I've omitted the topic of Raw notifications. These are subtle different and require an explanation that is someway too complex to be included into the article. Suffice to say that raw notifications require a greater effort from the client side because they can be handled by the running application or by a background task. Its goal is to provide messages that influence the behavior of the running application or that change the configuration. They are always invisible when they are handled in background but may become evident when handled from the running application. The example I provided in this two articles is for sure capable of sending also raw notification with some slight change, but handling it from the client is almost another story.



  • Rikar

    Re: Windows 8 Metro: Implementing push notifications (part 2)

    posted by Rikar on Jan 02, 2013 19:57

    Hi Andrea, thank you for your tutorials, they are very useful.

    I have a problem with push notifications: I'm using a JAVA web service to send the notifications to the windows 8 app. I must use JAVA for the WS.

    Anyway, I can authenticate the WS and, when I send the toast and the badge notifications, I get a HTTP code of 200, so I don't think that the problem is in the server-side.

    In the client side, I can register to get an URI and I have attached an handler for the PushNotificationReceived event.

    I have associated the app with the name I have reserved in the Windows Store Developer Center and I ask to the user to allow the notifications (in fact, when i go to settings > notifications I can see that my app is enabled). I have alse modified the manifest in order to enable the toast and the tileAndBadge notification.

    The problem arises when the web server sends a notification (actually i have tried only badge and toast) to the client. The server says 200, but the client does not receive anything. I have tried to lock the screen, to send the notification with the app closed on the start screen, I have tried with the app in background in debug mode. Nothing.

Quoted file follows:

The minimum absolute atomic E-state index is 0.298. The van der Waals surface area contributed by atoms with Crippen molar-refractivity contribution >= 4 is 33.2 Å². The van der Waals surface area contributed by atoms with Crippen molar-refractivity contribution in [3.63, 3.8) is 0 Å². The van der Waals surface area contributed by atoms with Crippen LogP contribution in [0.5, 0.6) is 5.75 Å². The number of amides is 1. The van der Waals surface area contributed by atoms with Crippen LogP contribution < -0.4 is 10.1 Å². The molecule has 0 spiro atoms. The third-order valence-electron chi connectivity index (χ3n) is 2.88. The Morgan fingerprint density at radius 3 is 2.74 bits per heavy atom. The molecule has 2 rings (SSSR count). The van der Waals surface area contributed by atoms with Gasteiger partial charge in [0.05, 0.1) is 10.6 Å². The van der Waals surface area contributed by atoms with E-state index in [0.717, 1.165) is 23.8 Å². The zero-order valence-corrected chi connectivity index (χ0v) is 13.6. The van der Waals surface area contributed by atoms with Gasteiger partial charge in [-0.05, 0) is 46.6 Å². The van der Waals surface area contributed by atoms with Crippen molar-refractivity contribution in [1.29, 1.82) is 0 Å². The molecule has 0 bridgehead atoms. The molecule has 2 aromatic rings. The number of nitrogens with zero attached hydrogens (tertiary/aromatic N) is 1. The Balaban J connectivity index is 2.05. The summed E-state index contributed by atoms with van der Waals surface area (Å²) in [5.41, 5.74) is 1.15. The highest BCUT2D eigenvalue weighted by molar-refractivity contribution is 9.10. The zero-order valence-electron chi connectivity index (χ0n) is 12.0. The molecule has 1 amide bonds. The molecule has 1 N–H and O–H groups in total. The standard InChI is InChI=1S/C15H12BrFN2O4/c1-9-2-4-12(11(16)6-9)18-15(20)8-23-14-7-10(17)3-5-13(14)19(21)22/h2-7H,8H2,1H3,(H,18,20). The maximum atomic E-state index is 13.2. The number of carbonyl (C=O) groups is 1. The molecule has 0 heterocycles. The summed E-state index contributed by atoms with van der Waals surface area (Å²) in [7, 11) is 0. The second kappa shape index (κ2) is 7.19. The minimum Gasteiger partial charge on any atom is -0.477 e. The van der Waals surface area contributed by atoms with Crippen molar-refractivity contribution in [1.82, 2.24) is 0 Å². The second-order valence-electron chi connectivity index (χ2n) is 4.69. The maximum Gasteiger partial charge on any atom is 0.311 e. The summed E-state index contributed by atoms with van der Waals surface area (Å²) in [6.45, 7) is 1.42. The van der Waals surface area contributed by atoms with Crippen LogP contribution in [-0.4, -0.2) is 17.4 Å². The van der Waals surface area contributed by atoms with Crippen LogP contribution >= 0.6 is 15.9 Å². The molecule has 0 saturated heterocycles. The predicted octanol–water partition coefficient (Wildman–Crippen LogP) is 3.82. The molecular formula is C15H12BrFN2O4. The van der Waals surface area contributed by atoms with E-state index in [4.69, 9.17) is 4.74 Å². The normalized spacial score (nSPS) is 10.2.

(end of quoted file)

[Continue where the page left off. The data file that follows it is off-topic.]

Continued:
I think I am missing something but I can't see what.... what do you think?

    Thank you,


  • AndreaBoschin

    Re: Windows 8 Metro: Implementing push notifications (part 2)

    posted by AndreaBoschin on Jan 03, 2013 00:49

    Hi Rikar,

    It is hard to give you an answer. It seems you implemented the things correctly. I suggest you to double check the format of the notification and the content of returned http headers X-WNS-DEVICECONNECTIONSTATUS and X-WNS-NOTIFICATIONSTATUS to ensure the message has been delivered.



  • Rikar

    Re: Windows 8 Metro: Implementing push notifications (part 2)

    posted by Rikar on Jan 04, 2013 13:10
    Hi Andrea,

        Thank for your answer. Actually,  X-WNS-DEVICECONNECTIONSTATUS and X-WNS-NOTIFICATIONSTATUS return "connected" and "received", respectively.

    Anyway, I found my problem: when I sent the xml representation of the notification, I encoded it in a base64, as you show in your example. I tried not to encode it and, automagically, it worked. So, I suppose that java encode automatically the body of a request and so I do not need to encode it explicitly.

    I wrote these few lines hoping that they could help others that experience the same problem.